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Citation + Plagiarism

The "Reference List" contains the full bibliographic information for your in-text citations.

Please note: You need to include both an in-text citation and a work cited entry when citing a source.

For additional examples, please consult the MLA Handbook (8th Edition).

Book

Basic Format:

Last Name, First Name. Title of Book. Publisher, Publication Date.

Example:

Bryson, Bill. Shakespeare: The World as Stage. HarperLuxe, 2007.

eBook

Basic Format:

Last Name, First Name. Title of Book. Publisher, Date. Title of Database, URL or DOI.

Example:

Hatchuel, Sarah. Shakespeare, from Stage to Screen. Cambridge University Press, 2004. Proquest Ebook Central, https://ebookcentral-proquest-com.proxy.library.niagarac.on.ca/lib/niagaracollege-ebooks/detail.action?docID=266618.

An Edition of a Book

Basic Format:

Last Name, First Name. Title of Book. # ed., Publisher, Publication Date.

Example:

Brockett, Oscar G. History of Theatre. 10th ed., Pearson, 2014.

Work in an Anthology or Collection

Basic Format:

Last Name, First Name. "Title of Essay." Title of Collection, edited by Editor's Name(s), Publisher, Year, Page range of entry.

Example:

Wolf, Virginia. “’Twelfth Night’ at the Old Vic.” Shakespeare in the Theatre: An Anthology of Criticism, edited by Stanley Wells, Oxford University Press, 1997, pp. 200 – 205.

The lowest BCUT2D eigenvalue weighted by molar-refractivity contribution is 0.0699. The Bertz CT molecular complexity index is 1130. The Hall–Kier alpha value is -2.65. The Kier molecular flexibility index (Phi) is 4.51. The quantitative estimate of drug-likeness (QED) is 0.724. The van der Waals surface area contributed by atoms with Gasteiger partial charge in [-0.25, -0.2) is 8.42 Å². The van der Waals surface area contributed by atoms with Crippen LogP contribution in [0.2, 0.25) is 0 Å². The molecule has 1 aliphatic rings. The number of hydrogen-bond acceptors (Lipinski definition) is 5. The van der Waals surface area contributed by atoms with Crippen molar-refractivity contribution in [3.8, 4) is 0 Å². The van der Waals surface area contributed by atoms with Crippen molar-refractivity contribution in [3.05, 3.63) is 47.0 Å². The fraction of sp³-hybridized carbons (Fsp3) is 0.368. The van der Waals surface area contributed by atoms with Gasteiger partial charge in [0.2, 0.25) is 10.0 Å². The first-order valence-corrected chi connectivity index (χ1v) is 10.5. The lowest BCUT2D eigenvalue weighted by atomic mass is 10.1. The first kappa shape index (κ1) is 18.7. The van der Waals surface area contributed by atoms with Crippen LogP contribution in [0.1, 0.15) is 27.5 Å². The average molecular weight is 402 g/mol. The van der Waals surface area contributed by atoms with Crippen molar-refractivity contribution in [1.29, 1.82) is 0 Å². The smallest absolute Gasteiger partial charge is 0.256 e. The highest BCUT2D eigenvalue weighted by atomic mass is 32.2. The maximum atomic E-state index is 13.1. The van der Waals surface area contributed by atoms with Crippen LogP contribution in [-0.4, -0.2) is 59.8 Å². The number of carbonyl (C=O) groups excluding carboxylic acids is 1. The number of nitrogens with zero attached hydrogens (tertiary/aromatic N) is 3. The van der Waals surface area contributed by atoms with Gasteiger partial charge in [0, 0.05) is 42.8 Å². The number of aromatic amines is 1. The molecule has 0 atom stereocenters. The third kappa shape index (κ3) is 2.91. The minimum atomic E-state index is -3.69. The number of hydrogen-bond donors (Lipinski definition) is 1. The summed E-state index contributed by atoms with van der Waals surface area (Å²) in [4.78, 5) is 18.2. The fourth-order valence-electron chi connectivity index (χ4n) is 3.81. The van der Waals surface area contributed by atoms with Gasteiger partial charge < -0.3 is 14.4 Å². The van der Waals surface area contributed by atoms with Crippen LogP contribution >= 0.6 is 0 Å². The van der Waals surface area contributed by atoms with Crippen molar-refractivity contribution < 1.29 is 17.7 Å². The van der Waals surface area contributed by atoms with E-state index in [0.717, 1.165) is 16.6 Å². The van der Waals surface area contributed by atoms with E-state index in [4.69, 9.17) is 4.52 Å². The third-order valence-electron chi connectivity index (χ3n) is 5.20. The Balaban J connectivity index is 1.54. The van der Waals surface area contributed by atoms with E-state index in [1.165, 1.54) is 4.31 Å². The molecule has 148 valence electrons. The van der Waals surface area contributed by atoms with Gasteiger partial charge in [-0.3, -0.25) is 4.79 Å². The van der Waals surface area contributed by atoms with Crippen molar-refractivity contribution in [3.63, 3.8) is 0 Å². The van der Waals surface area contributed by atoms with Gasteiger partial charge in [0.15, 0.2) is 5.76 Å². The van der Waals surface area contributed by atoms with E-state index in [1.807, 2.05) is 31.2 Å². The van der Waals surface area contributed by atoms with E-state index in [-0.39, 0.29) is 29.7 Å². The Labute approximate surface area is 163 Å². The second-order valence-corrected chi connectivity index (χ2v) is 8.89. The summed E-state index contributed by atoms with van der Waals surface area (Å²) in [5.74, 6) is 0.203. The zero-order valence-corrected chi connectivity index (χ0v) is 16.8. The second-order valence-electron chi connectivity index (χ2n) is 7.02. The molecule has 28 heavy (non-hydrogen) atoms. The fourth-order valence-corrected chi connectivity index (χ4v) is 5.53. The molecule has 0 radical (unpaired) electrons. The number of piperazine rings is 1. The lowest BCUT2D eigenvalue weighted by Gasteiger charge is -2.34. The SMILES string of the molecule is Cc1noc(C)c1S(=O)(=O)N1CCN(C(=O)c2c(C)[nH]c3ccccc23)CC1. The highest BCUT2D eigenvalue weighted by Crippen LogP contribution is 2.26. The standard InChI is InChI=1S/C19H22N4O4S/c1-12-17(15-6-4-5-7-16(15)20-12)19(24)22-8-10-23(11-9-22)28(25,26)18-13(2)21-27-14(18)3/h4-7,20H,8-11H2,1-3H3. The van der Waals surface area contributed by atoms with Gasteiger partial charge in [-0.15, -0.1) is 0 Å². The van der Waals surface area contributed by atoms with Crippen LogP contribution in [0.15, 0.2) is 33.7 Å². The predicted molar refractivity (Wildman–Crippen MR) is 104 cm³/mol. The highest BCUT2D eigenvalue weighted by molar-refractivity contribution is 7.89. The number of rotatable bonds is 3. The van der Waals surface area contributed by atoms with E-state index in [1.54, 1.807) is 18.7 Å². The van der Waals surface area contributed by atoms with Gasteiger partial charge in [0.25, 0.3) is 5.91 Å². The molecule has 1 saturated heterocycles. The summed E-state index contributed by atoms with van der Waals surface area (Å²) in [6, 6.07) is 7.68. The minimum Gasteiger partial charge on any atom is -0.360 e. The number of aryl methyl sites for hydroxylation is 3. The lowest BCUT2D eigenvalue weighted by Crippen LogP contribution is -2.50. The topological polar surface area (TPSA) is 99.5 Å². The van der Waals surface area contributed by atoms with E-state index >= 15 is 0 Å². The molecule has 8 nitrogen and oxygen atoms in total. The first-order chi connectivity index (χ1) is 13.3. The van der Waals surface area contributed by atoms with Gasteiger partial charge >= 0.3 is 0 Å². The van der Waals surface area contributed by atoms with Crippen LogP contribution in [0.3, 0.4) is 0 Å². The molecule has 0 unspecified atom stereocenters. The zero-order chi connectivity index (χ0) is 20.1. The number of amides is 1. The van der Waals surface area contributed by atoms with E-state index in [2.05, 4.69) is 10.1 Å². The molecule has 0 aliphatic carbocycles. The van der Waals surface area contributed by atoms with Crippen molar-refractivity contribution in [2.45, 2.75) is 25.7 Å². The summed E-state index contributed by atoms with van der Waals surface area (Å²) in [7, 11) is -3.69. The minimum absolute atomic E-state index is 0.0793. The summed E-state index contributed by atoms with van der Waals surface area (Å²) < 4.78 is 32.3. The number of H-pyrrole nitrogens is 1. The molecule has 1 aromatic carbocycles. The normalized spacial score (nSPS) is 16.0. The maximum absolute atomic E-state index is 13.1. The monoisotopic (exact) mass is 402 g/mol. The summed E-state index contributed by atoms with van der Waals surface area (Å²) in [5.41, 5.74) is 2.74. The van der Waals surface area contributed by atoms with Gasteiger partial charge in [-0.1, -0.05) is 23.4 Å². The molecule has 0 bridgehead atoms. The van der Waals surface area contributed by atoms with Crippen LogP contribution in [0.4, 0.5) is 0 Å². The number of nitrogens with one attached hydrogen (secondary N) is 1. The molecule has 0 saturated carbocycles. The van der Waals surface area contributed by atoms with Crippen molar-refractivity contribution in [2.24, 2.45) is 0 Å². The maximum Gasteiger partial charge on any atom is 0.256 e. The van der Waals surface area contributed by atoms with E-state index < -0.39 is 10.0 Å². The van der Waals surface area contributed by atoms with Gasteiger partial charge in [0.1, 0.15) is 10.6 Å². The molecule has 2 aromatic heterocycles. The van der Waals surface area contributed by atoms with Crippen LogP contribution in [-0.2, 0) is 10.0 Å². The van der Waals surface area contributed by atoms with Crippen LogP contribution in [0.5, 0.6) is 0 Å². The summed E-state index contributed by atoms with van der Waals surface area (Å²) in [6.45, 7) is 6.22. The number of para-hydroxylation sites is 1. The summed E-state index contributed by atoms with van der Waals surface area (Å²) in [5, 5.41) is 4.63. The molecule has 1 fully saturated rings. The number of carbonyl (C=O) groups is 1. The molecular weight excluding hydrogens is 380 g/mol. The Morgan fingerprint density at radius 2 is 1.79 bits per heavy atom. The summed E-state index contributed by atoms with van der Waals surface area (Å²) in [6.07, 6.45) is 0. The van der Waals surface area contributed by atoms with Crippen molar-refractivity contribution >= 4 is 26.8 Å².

Print Periodical

Basic Format:

Last Name, First Name. “Title of Article.” Title of Journal, vol. #, no. #, Year, Page range of entry.

Example:

Barresi, John. “’Why did Van Gogh cut off his ear’: Revisited.” Qualitative Psychology, vol. 6, no. 3, 2019 pp. 232-253.

Online Periodical with DOI

Basic Format:

Last Name, First Name. “Title of Article.” Title of Journal, vol. #, no. #, Year, Page range of entry. Name of Database, doi: ###.

Example:

Barresi, John. “’Why did Van Gogh cut off his ear’: Revisited.” Qualitative Psychology, vol. 6, no. 3, 2019 pp. 232-253. PsycArticles, doi: 10.1037/qup0000120.

Online Periodical with URL

Basic Format:

Last Name, First Name. “Title of Article.” Title of Journal, vol. #, no. #, Year, Page range of entry. Name of Database, url.

Example:

’Why did Van Gogh cut off his ear’: Revisited.” Qualitative Psychology, vol. 6, no. 3, 2019 pp. 232-253. PsycArticles, https://login.proxy.library.niagarac.on.ca/login?url=https://search.ebscohost.com/login.aspx?direct=true&AuthType=url,cookie,ip,uid&db=pdh&AN=2018-13309-001&scope=site.

Article/Page on a Website

Basic Format:

Last Name, First Name. “Title of Article/Page.” Title of Website, Date Posted, URL.

Example:

Swed, Mark. “Commentary: Beethoven 2020: The 250th birthday tributes start, with mixed results.” Los Angeles Times, 15 Jan. 2020, https://www.latimes.com/entertainment-arts/story/2020-01-15/beethoven-2020-250th-birthday.

Online Video

Basic Format:

“Title of Video.” Title of Website, uploaded by First Name, Last Name, Date Uploaded, URL.

Example:

“Beethoven: Complete Piano Sonatas.” YouTube, uploaded by Brilliant Classics, 12 Apr. 2018, https://youtu.be/G7sDg8_26N8.